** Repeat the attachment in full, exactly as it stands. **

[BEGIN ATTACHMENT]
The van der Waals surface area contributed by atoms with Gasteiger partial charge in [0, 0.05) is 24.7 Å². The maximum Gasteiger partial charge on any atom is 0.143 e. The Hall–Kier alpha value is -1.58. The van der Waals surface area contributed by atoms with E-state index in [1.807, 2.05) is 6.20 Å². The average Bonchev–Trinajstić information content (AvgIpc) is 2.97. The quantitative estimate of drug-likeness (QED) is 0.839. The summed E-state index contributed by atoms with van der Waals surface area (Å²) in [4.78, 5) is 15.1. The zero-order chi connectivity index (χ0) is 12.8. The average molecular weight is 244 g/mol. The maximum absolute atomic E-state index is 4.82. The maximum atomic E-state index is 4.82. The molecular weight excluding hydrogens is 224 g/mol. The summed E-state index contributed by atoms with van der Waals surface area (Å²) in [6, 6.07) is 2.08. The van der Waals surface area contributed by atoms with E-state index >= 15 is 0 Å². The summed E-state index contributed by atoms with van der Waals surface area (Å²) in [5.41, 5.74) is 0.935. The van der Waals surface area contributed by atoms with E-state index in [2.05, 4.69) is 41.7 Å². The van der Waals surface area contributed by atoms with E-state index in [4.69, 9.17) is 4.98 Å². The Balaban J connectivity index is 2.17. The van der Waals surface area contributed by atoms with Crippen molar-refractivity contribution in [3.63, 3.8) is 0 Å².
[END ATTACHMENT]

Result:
The van der Waals surface area contributed by atoms with Gasteiger partial charge in [0, 0.05) is 24.7 Å². The maximum Gasteiger partial charge on any atom is 0.143 e. The Hall–Kier alpha value is -1.58. The van der Waals surface area contributed by atoms with E-state index in [1.807, 2.05) is 6.20 Å². The average Bonchev–Trinajstić information content (AvgIpc) is 2.97. The quantitative estimate of drug-likeness (QED) is 0.839. The summed E-state index contributed by atoms with van der Waals surface area (Å²) in [4.78, 5) is 15.1. The zero-order chi connectivity index (χ0) is 12.8. The average molecular weight is 244 g/mol. The maximum absolute atomic E-state index is 4.82. The maximum atomic E-state index is 4.82. The molecular weight excluding hydrogens is 224 g/mol. The summed E-state index contributed by atoms with van der Waals surface area (Å²) in [6, 6.07) is 2.08. The van der Waals surface area contributed by atoms with E-state index >= 15 is 0 Å². The summed E-state index contributed by atoms with van der Waals surface area (Å²) in [5.41, 5.74) is 0.935. The van der Waals surface area contributed by atoms with E-state index in [2.05, 4.69) is 41.7 Å². The van der Waals surface area contributed by atoms with E-state index in [4.69, 9.17) is 4.98 Å². The Balaban J connectivity index is 2.17. The van der Waals surface area contributed by atoms with Crippen molar-refractivity contribution in [3.63, 3.8) is 0 Å².